Keene Supervisor William "Bill" Ferebee
The Essex County Ethics Board found Keene Supervisor Bill Ferebee guilty of unethical behavior on May 24 after an investigation into his use of town fuel for a personal vehicle.
The board investigation into the March 27 incident in which Ferebee fueled his personal vehicle with town gas had been under investigation by the board since it was first reported to them in early April. The incident was reported by Keene residents Donna Combs on April 6 and by Robin Lawrence on April 11.
As a penalty for Ferebee’s actions, the Ethics Board will submit a letter of reprimand in his personal records. The board found his actions “undermined the public’s confidence in the government” and found him in violation of conflict of interest standards, saying, “No municipal officer or employee may use or permit the use of municipal resources for personal or private purposes.”
Combs said she was satisfied with the Ethics Board’s decision.
Ferebee had confirmed that on Jan. 10, he was traveling on Route 73 en route to the Keene town office. Just before he got there, Ferebee said his vehicle began stalling because of a lack of fuel. He was able to get his vehicle to the lower town sand pit, where the town fuel tanks are located. At the pump, he filled his vehicle with 14 gallons of gas.
During a town board meeting that night, Ferebee shared what had happened with councilmen in executive session. He was told to reimburse the town for the gas, which he did the next day, paying Town Clerk Ellen Estes $2.98 per gallon — the cost of gasoline paid by the town on state contract — for a total of $43.50.
When Combs brought the matter to the attention of the Ethics Board, she said she was not satisfied with how the Keene Town Board handled the incident.
At their Feb. 14 meeting, town board members said they were satisfied with Ferebee’s quick admission and response.
“We all agreed as a board that the incident should be reported to New York state audit and control and that (Ferebee) should send a letter to them and reimburse the town for the gas that was taken in the emergency situation,” Councilman Robert Biesemeyer said at the time.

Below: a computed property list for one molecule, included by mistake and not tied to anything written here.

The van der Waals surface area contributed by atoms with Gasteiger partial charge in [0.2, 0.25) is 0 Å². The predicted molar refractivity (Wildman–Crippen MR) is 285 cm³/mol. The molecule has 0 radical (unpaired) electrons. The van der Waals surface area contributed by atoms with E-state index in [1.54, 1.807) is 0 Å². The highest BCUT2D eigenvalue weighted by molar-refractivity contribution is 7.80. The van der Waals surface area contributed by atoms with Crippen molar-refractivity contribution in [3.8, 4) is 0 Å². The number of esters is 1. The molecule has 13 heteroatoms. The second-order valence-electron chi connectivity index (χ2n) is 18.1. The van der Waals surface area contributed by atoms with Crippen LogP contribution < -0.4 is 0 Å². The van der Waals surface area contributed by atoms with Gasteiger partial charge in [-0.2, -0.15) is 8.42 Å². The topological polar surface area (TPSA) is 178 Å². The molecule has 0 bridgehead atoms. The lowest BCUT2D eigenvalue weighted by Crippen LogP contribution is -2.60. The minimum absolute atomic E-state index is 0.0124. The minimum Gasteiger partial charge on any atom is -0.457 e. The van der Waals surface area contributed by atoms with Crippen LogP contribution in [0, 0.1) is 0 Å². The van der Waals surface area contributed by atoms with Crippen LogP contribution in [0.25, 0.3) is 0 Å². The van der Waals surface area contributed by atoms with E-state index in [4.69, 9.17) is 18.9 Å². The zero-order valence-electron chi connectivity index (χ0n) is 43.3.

Coon said she felt town officials had let Ferebee off without punishment because they are all friends there; therefore, she brought the matter to the county to keep the town board members honest.
“I think when you’re an elected official, there are certain standards you have to maintain and you can’t even give the appearance of impropriety,” Combs said. “It’s a matter of principle to me; it’s nothing personal to me.”
Ferebee said the outcome of the investigation of the Ethics Board, Bureau of Criminal Investigators and the District Attorney clearly stated he was not guilty of fraud or official misconduct and had broken no law and feels the perception of the incident had been taken out of context.
“I think people feel this issue paints an image of mistrust,” Ferebee said. “I work very hard for the town of Keene, and I hope people here can get past this instead of beating a dead horse.
Ethics Board Chairman Michael Orticelle said Ferebee’s case alerted the Ethics Board to a discrepancy in the Ethics Law or Local Law 6. After numerous reviews of the law, Orticelle said the law should be amended to include elected officials in the best interest of handling future cases.
County Attorney Dan Manning said the board will revisit this issue and make sure it allows the Essex County Ethics Board the authority to monitor the actions of elected officials, a system the county currently doesn’t have in place.
The Ethics Board was appointed by county officials in 2011 and reports to the New York State Attorney General’s office if board members feel criminal actions have been committed.